BY Mandi ‘Poefficient’ Vundla |
If the Vaya trailor is anything to go by, then the country is in for one massive treat.
In 110minutes the film premiered at the Toronto International Festival and was received
with good spirit. Shot over four weeks in Johannesburg and Soweto, the drama
follows the lives of unrelated small town characters engulfed by the daunting city of gold.
We speak the Nigerian born Film Maker, Akin Omotoso about the journey to making the
Vaya was well received at the Toronto International Film Fest, how did you ensure
that this story was not lost in translation?
It’s a human story about conditions and situations that people can relate to and it has themes that resonate beyond our borders.
You mention that the inspiration for the movie came from a book which also sparked
the series “A place called Home” What is the title of the book?
Vaya is not based on a book. The film is based on true stories that came from The Homeless Writer’s Project and the story of VAYA is by Madoda Ntuli, Tshabalira Lebakeng, Anthony ‘Zaiboo’ Mafela, David Majoka, Robbie Thorpe, Harriet Perlman and Craig Freimond. The relationship that started this Project came out of having made the TV Series ‘A Place Called Home’ which was based on the book ‘Finding Mr. Mandini: Directed by Jonathan Morgan And The Great African Spider Writers’.
What is the most profound memory you have of directing the film?
The whole process was profound. From the 8 years the writers took developing the story, to the partners coming on to fund the film, the actors and the crew, shooting it last year in November, the editing, premiering at TIFF, the response. The whole process.
Movie making is a long term process, how did you manage to sustain the creative energy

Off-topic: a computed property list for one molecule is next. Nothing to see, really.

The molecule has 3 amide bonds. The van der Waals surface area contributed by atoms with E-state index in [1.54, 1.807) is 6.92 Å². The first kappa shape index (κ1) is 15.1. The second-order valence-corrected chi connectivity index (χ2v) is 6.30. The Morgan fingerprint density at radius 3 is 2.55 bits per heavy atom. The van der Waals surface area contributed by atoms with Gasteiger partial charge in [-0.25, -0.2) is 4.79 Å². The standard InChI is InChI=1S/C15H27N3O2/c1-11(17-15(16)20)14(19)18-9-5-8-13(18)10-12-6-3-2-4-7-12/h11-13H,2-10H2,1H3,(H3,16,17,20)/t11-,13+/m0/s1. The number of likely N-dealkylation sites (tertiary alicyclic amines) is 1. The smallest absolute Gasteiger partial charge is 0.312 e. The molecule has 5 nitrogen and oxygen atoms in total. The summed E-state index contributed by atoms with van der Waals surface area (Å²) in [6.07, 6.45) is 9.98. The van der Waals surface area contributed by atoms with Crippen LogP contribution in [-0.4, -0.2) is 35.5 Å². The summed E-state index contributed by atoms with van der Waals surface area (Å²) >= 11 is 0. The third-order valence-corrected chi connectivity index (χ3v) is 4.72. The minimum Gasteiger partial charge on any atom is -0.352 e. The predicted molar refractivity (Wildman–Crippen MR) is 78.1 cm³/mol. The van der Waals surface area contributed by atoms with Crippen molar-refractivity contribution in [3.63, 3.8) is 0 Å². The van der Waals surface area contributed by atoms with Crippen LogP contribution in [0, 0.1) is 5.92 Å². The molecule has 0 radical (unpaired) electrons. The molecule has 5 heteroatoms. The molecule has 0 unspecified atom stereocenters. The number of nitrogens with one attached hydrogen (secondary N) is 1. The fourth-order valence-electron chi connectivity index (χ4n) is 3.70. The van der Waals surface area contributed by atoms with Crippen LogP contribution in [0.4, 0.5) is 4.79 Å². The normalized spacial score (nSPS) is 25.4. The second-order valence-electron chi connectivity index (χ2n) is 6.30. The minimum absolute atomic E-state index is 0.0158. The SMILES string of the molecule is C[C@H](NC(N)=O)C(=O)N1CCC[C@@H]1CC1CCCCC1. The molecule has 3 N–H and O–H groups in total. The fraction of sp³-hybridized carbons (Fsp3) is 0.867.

for the past eight years it took to put Vaya together?
We knew it would be a marathon and everyone was on board for that. Everyone understood we would take our time so the energy was focused there.
What is the selection process for TIFF and why do you think Vaya made the cut?
Cameron Bailey, the artistic director of TIFF wrote this about Vaya: “This electrifying drama from Akin Omotoso is a masterful synthesis of big-city anxieties and aspirations. Shifting effortlessly between scenes of intimacy and of bracing violence, Vaya exudes compassion for each of these small-town characters but does not hold back from plunging them into the urban snakepit that awaits. Many filmmakers have utilized the network narrative to relay broad social commentary; Omotoso, bolstered by brilliant performances and Kabelo Thathe’s sizzling camerawork, wisely focuses on tension, character, and milieu, leaving the conclusions up to us.”
You took a risk by using first time actors in the movie, why?
Producers and Co-writers Robbie, Rethabile, Harriet and I never looked at it as taking a risk at all. A lot of the actors come from the theatre so while this might have been their first feature film, it’s not their first time acting. We wanted to have an ensemble and working with Casting Director Moonyeenn Lee we were able to achieve that. We had open calls in Durban, we had lots of rounds of casting in Johannesburg and ultimately found the wonderful cast we have and we couldn’t be happier.
“The imagery is truly the films star” This was said In a TIFF review about the quality
of the cinematography.
How did you decide on the production team?
Similarly to the audition process for cast we cast the net wide for a production team that would be able to translate the script. Kabelo Thathe, I can’t sing his praises enough. This young man has a bright future ahead of him and we were blessed to have him. Amanda Scholtz and her team from the Art Department were amazing, Bra Elliot (as we call him) as the Gaffer, the editor Vuyani Sondlo – it was just an amazing crew.
When does Vaya premier locally?
Vaya will screen at the 1st ever Joburg Film Festival in October. It will be released commercially next year.
And Actor spaces will be there when the movie drops commercially,
in support of the telling of our stories.